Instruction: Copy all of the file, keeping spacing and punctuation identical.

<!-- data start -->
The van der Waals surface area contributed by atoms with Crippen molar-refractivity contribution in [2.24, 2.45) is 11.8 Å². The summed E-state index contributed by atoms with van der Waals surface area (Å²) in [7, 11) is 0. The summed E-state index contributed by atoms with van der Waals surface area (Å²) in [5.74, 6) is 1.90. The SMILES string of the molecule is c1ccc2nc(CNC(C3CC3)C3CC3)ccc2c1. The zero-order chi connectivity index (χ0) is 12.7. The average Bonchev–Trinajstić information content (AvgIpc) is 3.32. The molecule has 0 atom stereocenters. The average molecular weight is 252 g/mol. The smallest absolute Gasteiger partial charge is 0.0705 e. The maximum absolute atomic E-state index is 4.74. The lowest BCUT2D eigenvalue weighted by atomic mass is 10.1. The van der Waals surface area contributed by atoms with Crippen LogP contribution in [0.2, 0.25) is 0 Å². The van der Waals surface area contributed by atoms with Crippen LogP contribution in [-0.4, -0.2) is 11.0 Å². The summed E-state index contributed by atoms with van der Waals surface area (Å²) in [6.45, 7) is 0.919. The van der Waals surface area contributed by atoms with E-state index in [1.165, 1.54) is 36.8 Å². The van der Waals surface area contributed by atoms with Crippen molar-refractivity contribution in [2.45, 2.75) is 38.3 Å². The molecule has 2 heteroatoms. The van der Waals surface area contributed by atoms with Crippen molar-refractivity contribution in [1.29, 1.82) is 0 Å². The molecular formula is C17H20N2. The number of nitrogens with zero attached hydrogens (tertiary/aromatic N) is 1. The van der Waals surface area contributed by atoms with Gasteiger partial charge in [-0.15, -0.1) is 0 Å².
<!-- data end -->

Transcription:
The van der Waals surface area contributed by atoms with Crippen molar-refractivity contribution in [2.24, 2.45) is 11.8 Å². The summed E-state index contributed by atoms with van der Waals surface area (Å²) in [7, 11) is 0. The summed E-state index contributed by atoms with van der Waals surface area (Å²) in [5.74, 6) is 1.90. The SMILES string of the molecule is c1ccc2nc(CNC(C3CC3)C3CC3)ccc2c1. The zero-order chi connectivity index (χ0) is 12.7. The average Bonchev–Trinajstić information content (AvgIpc) is 3.32. The molecule has 0 atom stereocenters. The average molecular weight is 252 g/mol. The smallest absolute Gasteiger partial charge is 0.0705 e. The maximum absolute atomic E-state index is 4.74. The lowest BCUT2D eigenvalue weighted by atomic mass is 10.1. The van der Waals surface area contributed by atoms with Crippen LogP contribution in [0.2, 0.25) is 0 Å². The van der Waals surface area contributed by atoms with Crippen LogP contribution in [-0.4, -0.2) is 11.0 Å². The summed E-state index contributed by atoms with van der Waals surface area (Å²) in [6.45, 7) is 0.919. The van der Waals surface area contributed by atoms with E-state index in [1.165, 1.54) is 36.8 Å². The van der Waals surface area contributed by atoms with Crippen molar-refractivity contribution in [2.45, 2.75) is 38.3 Å². The molecule has 2 heteroatoms. The van der Waals surface area contributed by atoms with Crippen molar-refractivity contribution in [1.29, 1.82) is 0 Å². The molecular formula is C17H20N2. The number of nitrogens with zero attached hydrogens (tertiary/aromatic N) is 1. The van der Waals surface area contributed by atoms with Gasteiger partial charge in [-0.15, -0.1) is 0 Å².